Editorial: Fire tanker reduction hard to fathom

    The first really warm weather of the season this week brought thoughts of the really hot weather to come, and that, naturally, leads to apprehension about fire season 2018. Will we be in for another smoke-filled August? If fires start, will the resources be there to respond quickly?

    A hearing on the Forest Service’s budget this week before the Senate Energy and Natural Resources Committee raised doubts about Forest Service policy toward large air tankers — an important piece of the initial response to new fires.

    Sen. Maria Cantwell, D-Wash., asked the acting chief of the Forest Service, Vicki Christiansen, about plans to reduce the number of on-call planes from 20 to 13 this summer. That means there will be fewer large tankers on what are known as “exclusive-use” contracts — ready and waiting to respond when fires break out. If more planes are needed, fire officials will have to rely on “call-when-needed” vendors. Those contractors will have up to 48 hours to respond under Forest Service rules.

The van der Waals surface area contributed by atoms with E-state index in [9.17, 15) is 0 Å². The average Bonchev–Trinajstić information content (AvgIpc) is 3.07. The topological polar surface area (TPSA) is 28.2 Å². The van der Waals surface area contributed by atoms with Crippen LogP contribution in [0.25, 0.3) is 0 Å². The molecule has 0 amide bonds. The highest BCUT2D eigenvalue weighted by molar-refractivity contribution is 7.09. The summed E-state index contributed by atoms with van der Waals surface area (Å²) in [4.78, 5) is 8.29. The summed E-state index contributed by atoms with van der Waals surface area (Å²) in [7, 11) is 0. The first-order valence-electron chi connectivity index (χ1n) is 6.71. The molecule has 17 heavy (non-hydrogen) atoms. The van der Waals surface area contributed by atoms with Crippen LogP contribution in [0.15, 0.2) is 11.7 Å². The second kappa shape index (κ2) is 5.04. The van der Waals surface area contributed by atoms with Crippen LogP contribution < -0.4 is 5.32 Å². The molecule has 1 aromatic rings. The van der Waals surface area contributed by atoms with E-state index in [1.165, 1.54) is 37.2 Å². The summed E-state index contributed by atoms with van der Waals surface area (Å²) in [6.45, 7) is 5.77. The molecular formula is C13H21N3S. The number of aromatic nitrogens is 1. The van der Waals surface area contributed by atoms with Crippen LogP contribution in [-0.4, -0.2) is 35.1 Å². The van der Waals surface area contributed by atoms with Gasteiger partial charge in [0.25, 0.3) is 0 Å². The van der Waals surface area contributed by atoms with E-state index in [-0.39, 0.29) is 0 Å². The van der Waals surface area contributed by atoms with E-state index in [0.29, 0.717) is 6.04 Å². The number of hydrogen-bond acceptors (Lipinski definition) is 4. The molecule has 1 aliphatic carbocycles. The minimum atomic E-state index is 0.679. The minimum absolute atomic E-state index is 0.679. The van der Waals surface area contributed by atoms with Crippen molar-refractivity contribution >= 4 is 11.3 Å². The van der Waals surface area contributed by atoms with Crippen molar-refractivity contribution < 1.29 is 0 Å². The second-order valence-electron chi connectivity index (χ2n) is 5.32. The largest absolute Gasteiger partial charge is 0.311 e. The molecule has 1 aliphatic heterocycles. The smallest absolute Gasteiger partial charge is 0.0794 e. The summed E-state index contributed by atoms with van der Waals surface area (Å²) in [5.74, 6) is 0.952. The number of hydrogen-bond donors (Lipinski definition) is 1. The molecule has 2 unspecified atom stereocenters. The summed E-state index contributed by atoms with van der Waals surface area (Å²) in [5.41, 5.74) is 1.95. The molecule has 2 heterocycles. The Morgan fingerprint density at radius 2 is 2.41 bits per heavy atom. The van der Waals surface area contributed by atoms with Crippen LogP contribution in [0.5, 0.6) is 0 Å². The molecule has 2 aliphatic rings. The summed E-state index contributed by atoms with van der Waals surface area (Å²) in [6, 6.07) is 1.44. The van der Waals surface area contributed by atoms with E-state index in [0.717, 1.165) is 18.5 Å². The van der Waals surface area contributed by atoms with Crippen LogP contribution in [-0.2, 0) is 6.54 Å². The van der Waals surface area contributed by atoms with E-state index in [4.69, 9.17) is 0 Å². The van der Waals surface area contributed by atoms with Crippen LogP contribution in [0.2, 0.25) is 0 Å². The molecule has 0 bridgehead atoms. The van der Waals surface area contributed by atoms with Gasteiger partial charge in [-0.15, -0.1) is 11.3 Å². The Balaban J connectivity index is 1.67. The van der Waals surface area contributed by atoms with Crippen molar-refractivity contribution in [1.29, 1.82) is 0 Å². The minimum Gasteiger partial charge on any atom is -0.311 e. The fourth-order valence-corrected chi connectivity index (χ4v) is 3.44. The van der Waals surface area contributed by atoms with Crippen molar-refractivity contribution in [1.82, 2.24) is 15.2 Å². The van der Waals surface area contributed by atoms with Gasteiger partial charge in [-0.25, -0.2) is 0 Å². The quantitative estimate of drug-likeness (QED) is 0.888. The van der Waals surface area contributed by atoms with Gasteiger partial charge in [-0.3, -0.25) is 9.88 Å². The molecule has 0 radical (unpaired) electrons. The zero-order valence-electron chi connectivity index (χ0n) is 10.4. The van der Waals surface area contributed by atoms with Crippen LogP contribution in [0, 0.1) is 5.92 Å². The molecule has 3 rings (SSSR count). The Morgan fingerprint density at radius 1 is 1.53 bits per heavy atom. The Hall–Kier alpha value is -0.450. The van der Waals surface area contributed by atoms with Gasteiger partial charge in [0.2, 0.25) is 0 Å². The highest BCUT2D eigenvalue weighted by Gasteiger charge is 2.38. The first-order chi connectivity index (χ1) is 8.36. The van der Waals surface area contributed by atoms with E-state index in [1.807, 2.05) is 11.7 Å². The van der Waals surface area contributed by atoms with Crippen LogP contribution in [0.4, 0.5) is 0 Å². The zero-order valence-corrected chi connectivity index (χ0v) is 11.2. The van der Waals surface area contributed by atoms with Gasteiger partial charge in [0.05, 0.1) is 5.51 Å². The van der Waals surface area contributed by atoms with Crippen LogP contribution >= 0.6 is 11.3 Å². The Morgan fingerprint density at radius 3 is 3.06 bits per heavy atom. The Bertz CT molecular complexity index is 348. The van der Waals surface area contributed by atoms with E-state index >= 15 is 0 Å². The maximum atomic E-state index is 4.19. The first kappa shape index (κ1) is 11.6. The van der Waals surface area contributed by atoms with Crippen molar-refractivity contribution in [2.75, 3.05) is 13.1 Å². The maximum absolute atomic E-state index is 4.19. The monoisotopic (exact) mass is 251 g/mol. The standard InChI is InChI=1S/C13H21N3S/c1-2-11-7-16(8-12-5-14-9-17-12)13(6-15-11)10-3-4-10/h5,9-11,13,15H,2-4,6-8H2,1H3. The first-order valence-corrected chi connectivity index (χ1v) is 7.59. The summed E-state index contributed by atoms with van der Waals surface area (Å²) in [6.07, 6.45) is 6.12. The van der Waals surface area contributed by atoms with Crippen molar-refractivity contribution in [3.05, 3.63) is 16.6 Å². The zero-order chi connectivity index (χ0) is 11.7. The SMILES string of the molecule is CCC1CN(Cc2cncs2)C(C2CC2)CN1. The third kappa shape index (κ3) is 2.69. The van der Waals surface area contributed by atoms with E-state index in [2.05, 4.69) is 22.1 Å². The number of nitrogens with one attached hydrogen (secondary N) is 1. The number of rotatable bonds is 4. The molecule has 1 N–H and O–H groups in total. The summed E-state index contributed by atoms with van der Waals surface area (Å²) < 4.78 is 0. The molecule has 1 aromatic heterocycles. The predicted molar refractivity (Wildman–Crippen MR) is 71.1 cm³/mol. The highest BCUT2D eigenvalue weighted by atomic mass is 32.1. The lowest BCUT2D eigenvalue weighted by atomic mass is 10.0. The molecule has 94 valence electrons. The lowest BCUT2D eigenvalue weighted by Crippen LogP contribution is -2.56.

Last year — when there were 20 exclusive-use tankers under contract — fire managers made 371 requests for air tankers that were not filled because the available tankers were being used on other fires. There were also 20 tankers in 2016.

    This year, there will be only 13 planes — and the call-when-needed backups can take two days to mobilize.

    If the cutback were saving money — something Christiansen alluded to in her testimony to the committee — it might be defensible. But call-when-needed tankers cost significantly more per day and per hour than the exclusive-use planes. If this year’s fire season is anything like last year’s, any savings from reducing the number of exclusive-use tankers will go — pardon the expression — up in smoke.

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